Last week, the Chicago Public Schools (CPS) district released a list of 129 schools to be closed this year. The closures will result in mass layoffs of teachers and staff. Students will be pushed into the remaining schools while having to travel longer distances and taking on unnecessary safety risks. Most of the schools targeted for closure are in poor neighborhoods and have higher than average special needs students enrolled.
Public opposition to the school closures is immense. A series of public hearings is being held on the closures, where parents, teachers and students are encouraged to plead for the retention of their school, pitting them against the parents, students and teachers from other schools. Hundreds of people have attended each meeting, some of which have been extremely tense. At least one hearing on the north side attracted more than 1,000.
Rita McNeal, a teacher of 25 years from the Austin-Lawndale area, told the WSWS, "When they close one school, it's a really bad thing. But what they're doing is like a systematic genocide of poor neighborhoods."
Chicago Public Schools is the third-largest school district in the US, serving more than 400,000 children. Over 18 percent of all public school students in Illinois attend Chicago public schools, and 87 percent of students enrolled at CPS come from poor families.
Parents, students and teachers expressed outrage at the loss of the schools that anchor their community, and at the contempt shown by city officials for the needs of the city's population, especially the most vulnerable. Many expressed disgust that people were being forced to beg for something as basic as a public school.
The public hearings are a sham. They are funded by a grant from the pro-charter school Walton Family Foundation, owners of Walmart, and staffed not by city officials, but by a local public relations firm.
Paulina, a mother of two, said, "I don't really think these school meetings are going to do anything about these kids either. Rahm Emanuel and the head of CPS are not here. All they are talking about is the bottom line."
Several organizations attending some of the meetings, including the Chicago Teachers Union, accept the basic framework of restructuring and the lie touted by city officials that there is no money, and complain only that the closures as proposed are racist, implying that shutting down an equal number of schools in white neighborhoods would be acceptable.
The school shutdowns in Chicago are part of nationwide assault on public education, led by the Obama administration and carried out by Democratic and Republican leaders alike. The shutdowns are to make way for privately operated charter schools and the selling off of public infrastructure and property.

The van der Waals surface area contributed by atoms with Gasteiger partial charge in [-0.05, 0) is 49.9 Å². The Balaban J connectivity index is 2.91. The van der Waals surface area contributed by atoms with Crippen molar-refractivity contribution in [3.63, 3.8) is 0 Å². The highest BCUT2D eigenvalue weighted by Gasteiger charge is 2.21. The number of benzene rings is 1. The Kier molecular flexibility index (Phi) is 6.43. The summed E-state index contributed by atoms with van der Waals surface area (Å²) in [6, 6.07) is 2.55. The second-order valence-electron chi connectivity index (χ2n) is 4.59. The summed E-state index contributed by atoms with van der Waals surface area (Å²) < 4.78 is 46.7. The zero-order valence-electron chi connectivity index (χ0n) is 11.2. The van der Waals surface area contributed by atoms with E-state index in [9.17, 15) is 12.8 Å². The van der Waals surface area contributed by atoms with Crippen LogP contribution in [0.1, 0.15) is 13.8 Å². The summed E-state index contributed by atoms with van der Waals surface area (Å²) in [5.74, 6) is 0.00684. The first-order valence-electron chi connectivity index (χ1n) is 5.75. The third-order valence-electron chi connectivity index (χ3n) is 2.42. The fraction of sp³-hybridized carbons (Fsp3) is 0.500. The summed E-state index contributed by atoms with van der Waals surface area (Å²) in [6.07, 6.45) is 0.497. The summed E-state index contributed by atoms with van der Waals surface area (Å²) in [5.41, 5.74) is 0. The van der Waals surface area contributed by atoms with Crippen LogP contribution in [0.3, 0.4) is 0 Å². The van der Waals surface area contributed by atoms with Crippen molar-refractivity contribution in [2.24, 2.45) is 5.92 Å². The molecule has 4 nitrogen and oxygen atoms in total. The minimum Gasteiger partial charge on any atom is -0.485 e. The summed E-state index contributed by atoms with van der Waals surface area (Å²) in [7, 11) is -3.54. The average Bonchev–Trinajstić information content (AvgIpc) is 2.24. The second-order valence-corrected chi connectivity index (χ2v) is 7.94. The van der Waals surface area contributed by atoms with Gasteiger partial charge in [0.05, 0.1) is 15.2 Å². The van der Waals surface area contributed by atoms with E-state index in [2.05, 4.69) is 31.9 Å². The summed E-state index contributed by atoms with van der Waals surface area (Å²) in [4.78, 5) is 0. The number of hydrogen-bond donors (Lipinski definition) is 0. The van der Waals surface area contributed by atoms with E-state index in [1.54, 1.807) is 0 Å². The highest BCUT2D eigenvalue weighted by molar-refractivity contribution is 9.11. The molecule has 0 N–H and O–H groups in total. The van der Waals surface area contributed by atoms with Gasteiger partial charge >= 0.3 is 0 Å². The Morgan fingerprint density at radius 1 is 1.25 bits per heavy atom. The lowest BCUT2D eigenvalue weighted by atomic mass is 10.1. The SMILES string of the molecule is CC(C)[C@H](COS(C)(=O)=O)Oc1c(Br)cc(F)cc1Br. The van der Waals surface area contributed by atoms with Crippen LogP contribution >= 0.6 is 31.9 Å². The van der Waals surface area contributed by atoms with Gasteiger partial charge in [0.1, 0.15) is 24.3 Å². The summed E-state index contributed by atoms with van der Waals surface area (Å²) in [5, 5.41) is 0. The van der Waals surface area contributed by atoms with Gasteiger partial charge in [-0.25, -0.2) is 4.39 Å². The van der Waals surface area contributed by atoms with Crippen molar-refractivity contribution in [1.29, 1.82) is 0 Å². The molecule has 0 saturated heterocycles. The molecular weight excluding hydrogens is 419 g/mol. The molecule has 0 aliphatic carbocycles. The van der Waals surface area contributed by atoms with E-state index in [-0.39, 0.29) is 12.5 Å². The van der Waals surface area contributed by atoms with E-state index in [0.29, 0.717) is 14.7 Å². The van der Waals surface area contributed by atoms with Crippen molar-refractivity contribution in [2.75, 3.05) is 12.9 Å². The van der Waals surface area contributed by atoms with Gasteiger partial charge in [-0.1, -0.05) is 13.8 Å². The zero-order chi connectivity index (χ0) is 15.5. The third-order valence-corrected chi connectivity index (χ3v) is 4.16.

One parent, Elizabeth Yarbrough, said, "Squeezing the poor—that's what all this is about. It's about money. My children went from public schools to charter schools. And I learned what charter schools are all about: money."
Plans for mass closings of schools this year have been publicized in other cities, like Detroit and Philadelphia. In Philadelphia, where a similar series of meetings was held, charter school owners are now poised to move in as schools are closed and consolidated, affecting thousands of students and resulting in mass layoffs of teachers and staff.
The Emanuel administration claims the schools are underutilized and need to be closed due to budget shortfalls. In reality, many classrooms are overcrowded. Recent investigations into CPS class sizes have revealed terrible conditions. Kindergarten classrooms in poor areas have as many as 40 students, including physically disabled students. Teachers are working in such packed classrooms without aides.
At the public hearings, many spoke about how vital the public schools are for meeting children's basic needs, including two meals a day, on-site health and dental care, and social support like crisis counseling. Parents and teachers repeated throughout the meetings that consolidated schools will not be able to meet the needs of all the new students, and that charters do not provide anything like the level of services in public schools.
"How can you do this?" was the question most frequently directed to the panels of CPS's representatives.
Students with special needs will be especially badly affected, since the CPS formula for determining utilization is based on an average class size of 31. At a recent meeting, the principal of Trumbull elementary school spoke on how this formula should never be applied to special education classrooms, whose sizes are regulated by law for safety.
Paulina, who works as a clerk and has a child attending DePriest school, said, "As far as closing the schools, the schools are already overcrowded. Moving children from one school to another is going to make it harder for teachers. Children with special needs are going to be affected a lot. My three-year-old son has special needs and he is going to a school with 7 special needs students. Where are they going to go? What are they going to do with them?"
Many tearful appeals were made by students and parents afraid for the lives of those who will have to travel to other areas when their schools are closed. Chicago has the nation's highest youth mortality rate, primarily because of gunfire.
One mother of six told the WSWS, "If our schools close, we're going to have a territory problem with the gangs, and it's not going to be pretty. These kids are already affected by the violence. They can't go from one school to another without having to worry about their safety."
At several of the meetings, supporters of the Socialist Equality Party delivered copies of a statement, "Socialism and the defense of public education in Chicago," calling for an independent political movement of the working class. We urge all residents of Chicago and throughout the country who want to take up a fight to defend public education to contact us today.